My JavaScript frontend ticket has a deadline for tomorrow and I’m still lost in the woods - what should I do?!

We’ve all been there. Working with frontends is hard. No matter you’re from Ruby, PHP, Java, .NET or Python - we all meet here, you need to write JavaScript at some point.

And what alternatives do you have?

  • Maybe jQuery? It looks great at the first glance. Generate some HTML on the backend and then add some “small” jQuery code. Suddenly you are duplicating all the backend logic in jQuery. Your “small” code is big now. With any non-trivial examples you have bugs. Have you ever tried to build an UI wizard this way?
  • Let’s try Angular! You just need to learn about dependency injection, scopes, directives, services, factories, providers, config statements, $scope.$apply, digest cycle, data flow… not to mention child scopes, isolated scopes, transcludent scopes… did I mentioned scopes? Don’t even look at Ember - the learning curve is the same there.
  • Maybe something non-mainstream? There is a new framework.js every day. But do you want to be responsible for this choice? Are they going to support new browsers? What about mobile performance? Can you rely on authors that they won’t end maintaining it tomorrow? Do your team will agree it’s the best choice?

Huh. That does not look good. Not to mention it’s JavaScript. It has quirks. It has an unwieldy syntax. It surprises you on every step.

You need something better

Wouldn’t it be great if you can work with the better JavaScript? With saner object model and nicer syntax? What if building your UI would be easier? Pass some data and poof! - describe what UI you want, based on this data. Data changes? Don’t worry, we’ll handle it for you - just tell us how your UI should look with this new data. No more mutating DOM manually! And all of that without a framework. Without 20 new terms to learn, no usage of idioms specific to this framework only. No implicitness. You keep the full control over your code.

It’s possible today!

Say hello to React.js!

  • It’s possible to rely on the work of one of the biggest players on the market - Facebook. There are more - Netflix, Airbnb, Yahoo!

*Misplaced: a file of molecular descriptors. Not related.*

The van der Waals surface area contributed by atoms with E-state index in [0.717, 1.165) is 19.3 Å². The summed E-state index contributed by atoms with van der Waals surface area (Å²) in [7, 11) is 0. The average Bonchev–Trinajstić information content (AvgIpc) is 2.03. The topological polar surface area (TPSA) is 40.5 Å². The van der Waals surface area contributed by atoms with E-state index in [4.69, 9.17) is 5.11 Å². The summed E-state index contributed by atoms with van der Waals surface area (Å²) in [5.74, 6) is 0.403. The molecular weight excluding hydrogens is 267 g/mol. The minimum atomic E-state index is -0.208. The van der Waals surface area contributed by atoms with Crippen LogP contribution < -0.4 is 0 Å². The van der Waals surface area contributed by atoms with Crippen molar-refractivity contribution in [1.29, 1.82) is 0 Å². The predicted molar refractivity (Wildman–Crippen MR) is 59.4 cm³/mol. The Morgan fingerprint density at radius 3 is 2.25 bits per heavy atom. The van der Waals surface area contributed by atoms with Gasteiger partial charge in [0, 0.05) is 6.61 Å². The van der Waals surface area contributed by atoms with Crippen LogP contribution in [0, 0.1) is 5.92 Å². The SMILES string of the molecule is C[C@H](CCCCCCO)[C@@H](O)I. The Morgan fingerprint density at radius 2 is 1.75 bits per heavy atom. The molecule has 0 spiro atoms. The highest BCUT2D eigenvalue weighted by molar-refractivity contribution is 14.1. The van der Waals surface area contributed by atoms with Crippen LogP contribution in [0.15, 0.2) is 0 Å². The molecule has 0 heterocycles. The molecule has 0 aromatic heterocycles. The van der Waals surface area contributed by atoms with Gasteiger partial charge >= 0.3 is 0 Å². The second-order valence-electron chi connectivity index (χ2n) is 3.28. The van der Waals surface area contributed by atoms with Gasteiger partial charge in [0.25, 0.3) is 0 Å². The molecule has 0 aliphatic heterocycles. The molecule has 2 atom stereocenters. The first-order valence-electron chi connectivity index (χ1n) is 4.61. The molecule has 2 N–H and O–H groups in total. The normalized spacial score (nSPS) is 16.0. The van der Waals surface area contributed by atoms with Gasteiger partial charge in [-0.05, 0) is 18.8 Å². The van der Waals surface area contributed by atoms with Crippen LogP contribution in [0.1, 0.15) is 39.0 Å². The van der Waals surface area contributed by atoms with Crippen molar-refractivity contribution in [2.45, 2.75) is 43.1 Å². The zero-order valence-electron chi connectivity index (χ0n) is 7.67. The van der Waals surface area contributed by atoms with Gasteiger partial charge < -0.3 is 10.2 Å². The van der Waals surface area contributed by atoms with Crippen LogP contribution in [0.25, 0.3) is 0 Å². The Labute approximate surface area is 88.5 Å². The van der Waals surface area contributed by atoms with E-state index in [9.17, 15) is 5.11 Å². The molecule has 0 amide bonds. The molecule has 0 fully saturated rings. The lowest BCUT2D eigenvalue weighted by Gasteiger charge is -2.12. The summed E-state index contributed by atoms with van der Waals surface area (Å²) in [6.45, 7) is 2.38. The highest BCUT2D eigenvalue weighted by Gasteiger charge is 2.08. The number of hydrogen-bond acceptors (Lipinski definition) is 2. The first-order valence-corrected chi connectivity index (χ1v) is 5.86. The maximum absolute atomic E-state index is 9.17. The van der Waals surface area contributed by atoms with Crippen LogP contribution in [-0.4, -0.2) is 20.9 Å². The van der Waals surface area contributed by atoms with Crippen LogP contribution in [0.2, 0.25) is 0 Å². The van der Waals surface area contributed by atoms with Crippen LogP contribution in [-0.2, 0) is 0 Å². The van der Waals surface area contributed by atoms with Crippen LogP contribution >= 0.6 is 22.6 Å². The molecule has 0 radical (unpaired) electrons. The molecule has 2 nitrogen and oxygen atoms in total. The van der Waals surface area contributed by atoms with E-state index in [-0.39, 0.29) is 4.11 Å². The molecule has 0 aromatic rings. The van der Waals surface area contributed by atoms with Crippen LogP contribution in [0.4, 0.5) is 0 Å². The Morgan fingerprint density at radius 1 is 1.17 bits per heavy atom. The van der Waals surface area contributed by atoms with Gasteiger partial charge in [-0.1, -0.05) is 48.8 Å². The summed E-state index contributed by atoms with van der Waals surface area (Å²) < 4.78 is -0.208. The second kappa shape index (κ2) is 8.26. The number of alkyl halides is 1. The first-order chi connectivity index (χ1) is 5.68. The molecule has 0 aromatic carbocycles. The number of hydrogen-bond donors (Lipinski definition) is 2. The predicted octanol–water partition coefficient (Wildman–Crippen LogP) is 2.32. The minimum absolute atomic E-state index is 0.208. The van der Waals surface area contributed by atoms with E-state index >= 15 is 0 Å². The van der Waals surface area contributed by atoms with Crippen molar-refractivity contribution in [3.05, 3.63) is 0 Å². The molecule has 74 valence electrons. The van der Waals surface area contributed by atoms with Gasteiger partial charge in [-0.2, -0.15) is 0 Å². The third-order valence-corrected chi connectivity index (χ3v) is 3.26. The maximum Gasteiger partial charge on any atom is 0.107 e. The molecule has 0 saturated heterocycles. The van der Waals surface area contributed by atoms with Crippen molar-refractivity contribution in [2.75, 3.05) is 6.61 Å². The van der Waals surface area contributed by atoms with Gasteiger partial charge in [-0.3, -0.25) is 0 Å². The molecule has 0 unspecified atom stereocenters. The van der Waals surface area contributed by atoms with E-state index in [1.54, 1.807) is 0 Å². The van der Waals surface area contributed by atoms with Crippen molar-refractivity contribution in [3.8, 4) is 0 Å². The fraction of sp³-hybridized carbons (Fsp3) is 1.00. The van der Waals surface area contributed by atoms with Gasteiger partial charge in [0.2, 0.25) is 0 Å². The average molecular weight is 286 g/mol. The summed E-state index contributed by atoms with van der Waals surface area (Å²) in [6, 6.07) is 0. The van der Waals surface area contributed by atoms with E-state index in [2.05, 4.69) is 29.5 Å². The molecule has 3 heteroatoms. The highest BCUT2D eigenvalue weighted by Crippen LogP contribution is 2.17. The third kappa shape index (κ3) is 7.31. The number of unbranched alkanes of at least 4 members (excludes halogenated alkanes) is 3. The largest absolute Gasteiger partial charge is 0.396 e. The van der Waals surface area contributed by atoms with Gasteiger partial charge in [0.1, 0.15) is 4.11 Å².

• It’s possible to use the new version of JavaScript - called ECMAScript 2015. It comes with major syntax improvements, class syntax and more. And you’ll get a ton of support from people using it today in production builds - it’s the default for them. And you can use it today - it’ll work in your browser thanks to transpilers.
  • It’s possible to learn a technology you need in a matter of hours, not weeks. I built my first production UI in React in 7 hours, without the previous experience in this technology.
  • It’s possible to use focused tools - React takes care of only the view layer. Use what works best for your other frontend concerns - like AJAX calls, models and so on.
  • It’s possible to use functional approach in your codebase, making features in a faster and more reliable way - without resorting to functional languages like ClojureScript. JavaScript is good enough to provide a lot useful functional idioms that are easy to grasp and makes you more productive.

What do we know?

We think that React.js is the best choice when it comes to build dynamic frontends. We used it in 5 big projects we were working on. We got over 2000+ hours of experience with it. And we want to share our knowledge with you - and we already do. We got a Rails meets React.js book, aimed to Ruby on Rails developers. We’ve created and maintain the React.js koans (2000+ stars on GitHub already!).

Practical examples all the way

We wrote a book which is a perfect entry point to this world of the modern JavaScript tooling. It’s not a full ES2015 bible, nor is it a full React.js API description. We went straight to the main value - how you can implement typical UI widgets. This is the focus on the book, as many practical examples as possible. You will learn different ways of approaching a typical JavaScript task - building a specific widget.

React.js by example cover View the sample chapter

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What’s in it? Widgets - the basic blocks of your UI

React.js by example contains more than 180 pages of real-world examples. In every each of them we explain various mechanisms of React and ECMAScript 2015. With current version of book, you will learn how to create some popular widgets like:

If you’ve never worked with React before, we prepared a starting chapter where we explain the basics of React.

You’ll learn 3 main techniques of working with React.js

  • Start from the scratch and build multiple, simple React components, step by step.
  • Start with HTML and wrap it all with a React component, slowly extracing data and behaviour out of it.
  • Start with HTML and wrap a small part of it with the React component.

You’ll learn common JavaScript idioms and principles - working with immutable data. You’ll learn just enough ECMAScript 2015 to make you productive - you’ll see features like destructuring, enhanced object literals and string interpolation in actions.

You’ll learn the best practices of working with React - stubbing data with default properties, placeholder behaviour handlers and more. You’ll learn how to use the powerful React ecosystem to make your work easier. There are examples using the great React-Bootstrap library which is a set of pre-defined components from the Bootstrap CSS framework you can use.

Get your copy now - over 600 copies already sold!

While we deeply believe that React by Example brings the best value to you today, there is no silver bullet when it comes to learning people. If you are disappointed with the content, there is a 100% refund policy. No questions asked.

You can read a free chapter about the password strength meter here.

Interested? Grab your copy now for the price of $49!

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